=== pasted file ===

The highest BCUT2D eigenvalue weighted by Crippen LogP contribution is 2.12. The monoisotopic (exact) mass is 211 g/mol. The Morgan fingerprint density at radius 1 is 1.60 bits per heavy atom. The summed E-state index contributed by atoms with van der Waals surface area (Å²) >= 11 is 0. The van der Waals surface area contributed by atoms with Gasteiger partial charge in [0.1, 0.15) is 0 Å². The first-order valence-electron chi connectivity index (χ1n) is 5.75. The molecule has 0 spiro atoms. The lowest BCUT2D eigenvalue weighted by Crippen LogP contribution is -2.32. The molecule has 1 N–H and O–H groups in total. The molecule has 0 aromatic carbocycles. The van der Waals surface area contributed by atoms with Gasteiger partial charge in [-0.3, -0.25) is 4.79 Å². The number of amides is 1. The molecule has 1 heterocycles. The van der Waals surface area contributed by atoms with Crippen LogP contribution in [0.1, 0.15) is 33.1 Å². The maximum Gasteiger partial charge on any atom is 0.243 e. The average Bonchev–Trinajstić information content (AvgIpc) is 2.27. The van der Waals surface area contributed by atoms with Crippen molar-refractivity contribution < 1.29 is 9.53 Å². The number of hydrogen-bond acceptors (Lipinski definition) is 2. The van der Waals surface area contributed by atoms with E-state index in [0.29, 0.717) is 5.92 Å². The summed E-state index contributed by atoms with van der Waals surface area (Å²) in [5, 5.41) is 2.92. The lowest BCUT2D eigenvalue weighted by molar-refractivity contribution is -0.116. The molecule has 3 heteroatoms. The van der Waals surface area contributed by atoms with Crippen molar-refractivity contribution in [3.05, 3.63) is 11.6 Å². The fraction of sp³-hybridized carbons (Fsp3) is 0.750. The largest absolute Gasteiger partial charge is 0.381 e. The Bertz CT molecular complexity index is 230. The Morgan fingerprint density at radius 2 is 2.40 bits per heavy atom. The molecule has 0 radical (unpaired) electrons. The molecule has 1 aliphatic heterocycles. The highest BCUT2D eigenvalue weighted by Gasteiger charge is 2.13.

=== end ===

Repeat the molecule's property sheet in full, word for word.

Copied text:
The highest BCUT2D eigenvalue weighted by Crippen LogP contribution is 2.12. The monoisotopic (exact) mass is 211 g/mol. The Morgan fingerprint density at radius 1 is 1.60 bits per heavy atom. The summed E-state index contributed by atoms with van der Waals surface area (Å²) >= 11 is 0. The van der Waals surface area contributed by atoms with Gasteiger partial charge in [0.1, 0.15) is 0 Å². The first-order valence-electron chi connectivity index (χ1n) is 5.75. The molecule has 0 spiro atoms. The lowest BCUT2D eigenvalue weighted by Crippen LogP contribution is -2.32. The molecule has 1 N–H and O–H groups in total. The molecule has 0 aromatic carbocycles. The van der Waals surface area contributed by atoms with Gasteiger partial charge in [-0.3, -0.25) is 4.79 Å². The number of amides is 1. The molecule has 1 heterocycles. The van der Waals surface area contributed by atoms with Crippen LogP contribution in [0.1, 0.15) is 33.1 Å². The maximum Gasteiger partial charge on any atom is 0.243 e. The average Bonchev–Trinajstić information content (AvgIpc) is 2.27. The van der Waals surface area contributed by atoms with Crippen molar-refractivity contribution < 1.29 is 9.53 Å². The number of hydrogen-bond acceptors (Lipinski definition) is 2. The van der Waals surface area contributed by atoms with E-state index in [0.29, 0.717) is 5.92 Å². The summed E-state index contributed by atoms with van der Waals surface area (Å²) in [5, 5.41) is 2.92. The lowest BCUT2D eigenvalue weighted by molar-refractivity contribution is -0.116. The molecule has 3 heteroatoms. The van der Waals surface area contributed by atoms with Crippen molar-refractivity contribution in [3.05, 3.63) is 11.6 Å². The fraction of sp³-hybridized carbons (Fsp3) is 0.750. The largest absolute Gasteiger partial charge is 0.381 e. The Bertz CT molecular complexity index is 230. The Morgan fingerprint density at radius 2 is 2.40 bits per heavy atom. The molecule has 0 radical (unpaired) electrons. The molecule has 1 aliphatic heterocycles. The highest BCUT2D eigenvalue weighted by Gasteiger charge is 2.13.